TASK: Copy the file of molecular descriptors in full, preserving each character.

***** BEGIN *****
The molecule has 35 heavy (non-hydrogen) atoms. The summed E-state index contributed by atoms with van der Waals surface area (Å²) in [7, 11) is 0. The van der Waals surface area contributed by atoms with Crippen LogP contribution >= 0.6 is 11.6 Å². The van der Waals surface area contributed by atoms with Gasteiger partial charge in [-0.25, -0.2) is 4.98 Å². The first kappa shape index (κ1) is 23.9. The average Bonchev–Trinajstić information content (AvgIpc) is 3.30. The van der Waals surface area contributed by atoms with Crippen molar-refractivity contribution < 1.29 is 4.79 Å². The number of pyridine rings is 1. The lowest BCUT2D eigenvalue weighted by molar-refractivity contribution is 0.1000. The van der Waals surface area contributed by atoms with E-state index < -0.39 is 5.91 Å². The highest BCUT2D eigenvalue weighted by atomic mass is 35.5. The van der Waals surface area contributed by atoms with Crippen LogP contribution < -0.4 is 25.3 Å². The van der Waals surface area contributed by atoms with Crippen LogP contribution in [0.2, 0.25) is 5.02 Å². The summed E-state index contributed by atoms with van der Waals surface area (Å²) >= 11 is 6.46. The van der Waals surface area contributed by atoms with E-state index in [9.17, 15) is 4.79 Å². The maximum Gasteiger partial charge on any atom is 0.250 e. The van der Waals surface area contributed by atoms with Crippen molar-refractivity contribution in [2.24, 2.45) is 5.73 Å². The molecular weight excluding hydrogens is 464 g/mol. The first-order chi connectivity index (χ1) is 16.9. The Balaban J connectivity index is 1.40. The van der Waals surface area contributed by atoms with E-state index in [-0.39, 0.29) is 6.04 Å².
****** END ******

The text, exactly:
The molecule has 35 heavy (non-hydrogen) atoms. The summed E-state index contributed by atoms with van der Waals surface area (Å²) in [7, 11) is 0. The van der Waals surface area contributed by atoms with Crippen LogP contribution >= 0.6 is 11.6 Å². The van der Waals surface area contributed by atoms with Gasteiger partial charge in [-0.25, -0.2) is 4.98 Å². The first kappa shape index (κ1) is 23.9. The average Bonchev–Trinajstić information content (AvgIpc) is 3.30. The van der Waals surface area contributed by atoms with Crippen molar-refractivity contribution < 1.29 is 4.79 Å². The number of pyridine rings is 1. The lowest BCUT2D eigenvalue weighted by molar-refractivity contribution is 0.1000. The van der Waals surface area contributed by atoms with E-state index < -0.39 is 5.91 Å². The highest BCUT2D eigenvalue weighted by atomic mass is 35.5. The van der Waals surface area contributed by atoms with Crippen LogP contribution < -0.4 is 25.3 Å². The van der Waals surface area contributed by atoms with Crippen LogP contribution in [0.2, 0.25) is 5.02 Å². The summed E-state index contributed by atoms with van der Waals surface area (Å²) >= 11 is 6.46. The van der Waals surface area contributed by atoms with E-state index in [9.17, 15) is 4.79 Å². The maximum Gasteiger partial charge on any atom is 0.250 e. The van der Waals surface area contributed by atoms with Crippen molar-refractivity contribution in [2.24, 2.45) is 5.73 Å². The molecular weight excluding hydrogens is 464 g/mol. The first-order chi connectivity index (χ1) is 16.9. The Balaban J connectivity index is 1.40. The van der Waals surface area contributed by atoms with E-state index in [-0.39, 0.29) is 6.04 Å².